Between 1870 and 1940, Germans invaded France three times. Although these three clashes took place in modern times, feuding between the two nations may be traced back to the division of Charlemagne's empire at the Treaty of Verdun in 843. In the division, a strip of territory between what would one day become France and Germany became the area in which many of the battles below were fought. Indeed, the victors of the Franco-Prussian War (1870) and World War I (1914-1918) claimed lands in this very region.
The map above (click to enlarge) depicts the Prussian (German) invasion of France by way of Alsace and Lorraine during the Franco-Prussian War of 1870. This war came as the third successive war in German unification (the first two were fought with Denmark to secure the German north, and with Austria-Hungary to secure the southeast). From these wars emerged the new German way of war - quick, deadly, and decisive. The rapid maneuvering of the Germans at the outset of the war with the French led quickly to the decisive Battle of Sedan on September 1, 1870. Entrapped by the Germans, the entire French army was forced to surrender along with their commander, Emperor Napoleon III (whose reign that day came to an unceremonious end). With the war's conclusion, Alsace and Lorraine changed hands to the Germans and the German wars of unification were complete.
Germany sought another rapid war with the French in 1914. The map above (click to enlarge) is a map of the Schlieffen Plan - a plan originally drafted in 1905 but largely became the basis for the German strategy in the opening offensive against the French. The plan of attack was a large sweeping action with forces from the north wheeling around to capture Paris from behind. The large forces coming through neutral Belgium, however, brought the British into the war. As the opening German campaign sputtered to a halt, British reinforcements and freshly dug trenches defeated the German plans for a quick and decisive war. With the eventual defeat of Germany, Alsace and Lorraine changed hands once more and returned to the French (who then began building the famed Maginot Line of defenses against future German aggression).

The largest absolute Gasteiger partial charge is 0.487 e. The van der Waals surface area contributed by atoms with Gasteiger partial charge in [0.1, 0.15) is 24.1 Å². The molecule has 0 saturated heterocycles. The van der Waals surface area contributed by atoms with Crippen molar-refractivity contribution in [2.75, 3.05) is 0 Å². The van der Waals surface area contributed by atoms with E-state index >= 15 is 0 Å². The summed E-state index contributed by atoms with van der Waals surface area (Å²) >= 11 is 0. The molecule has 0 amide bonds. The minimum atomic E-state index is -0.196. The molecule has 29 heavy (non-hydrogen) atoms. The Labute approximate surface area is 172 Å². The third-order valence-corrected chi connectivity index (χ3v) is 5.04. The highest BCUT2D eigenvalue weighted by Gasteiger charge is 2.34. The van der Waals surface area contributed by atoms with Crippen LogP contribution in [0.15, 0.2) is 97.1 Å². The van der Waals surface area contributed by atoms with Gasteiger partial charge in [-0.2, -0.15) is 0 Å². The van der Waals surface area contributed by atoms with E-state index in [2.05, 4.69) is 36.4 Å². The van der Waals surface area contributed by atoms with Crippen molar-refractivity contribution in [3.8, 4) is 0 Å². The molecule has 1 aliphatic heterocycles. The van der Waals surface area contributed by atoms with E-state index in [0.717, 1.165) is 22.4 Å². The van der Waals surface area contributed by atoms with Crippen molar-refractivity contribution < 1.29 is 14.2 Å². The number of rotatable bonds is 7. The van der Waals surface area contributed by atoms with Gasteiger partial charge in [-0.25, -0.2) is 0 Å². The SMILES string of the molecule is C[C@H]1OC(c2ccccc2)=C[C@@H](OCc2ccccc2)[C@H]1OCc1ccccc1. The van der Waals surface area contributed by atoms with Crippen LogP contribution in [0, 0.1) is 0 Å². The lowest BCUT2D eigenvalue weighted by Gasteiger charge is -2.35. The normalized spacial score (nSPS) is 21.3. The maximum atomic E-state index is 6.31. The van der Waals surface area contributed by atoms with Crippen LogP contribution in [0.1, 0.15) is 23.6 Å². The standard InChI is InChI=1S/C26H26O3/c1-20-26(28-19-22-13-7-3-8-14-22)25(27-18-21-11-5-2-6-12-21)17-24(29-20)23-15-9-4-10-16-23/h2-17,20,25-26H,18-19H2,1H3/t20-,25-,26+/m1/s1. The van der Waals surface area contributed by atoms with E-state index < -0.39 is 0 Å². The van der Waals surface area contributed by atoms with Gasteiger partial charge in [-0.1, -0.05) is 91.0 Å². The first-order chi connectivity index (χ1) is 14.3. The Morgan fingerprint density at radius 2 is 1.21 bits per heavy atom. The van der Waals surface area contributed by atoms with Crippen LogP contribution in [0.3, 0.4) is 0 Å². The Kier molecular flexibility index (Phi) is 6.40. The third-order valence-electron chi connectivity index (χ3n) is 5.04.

With the rise of Hitler, a German war with France loomed on the horizon once more. The German army drafted two plans of attack (see above) and chose the plan most similar to the rapid offensive of 1870. The larger, mechanized armies of the 1940's led the German war planners to bypass assaulting the Maginot Line for a bold offensive through the lightly protected Ardennes forest, making a drive for the coast while Allied troops were drawn into combat in Belgium and surrounded. The brilliant plan was executed with perfection, and the Allied forces were cut to pieces and forced to withdraw by sea from Dunkirk. Nevertheless, the Germans captured 40,000 men along with 50,000 vehicles. Paris capitulated in under six short weeks of fighting - and the Maginot Line surrendered as part of the brief war's concluding armistice and the rise of Vichy France.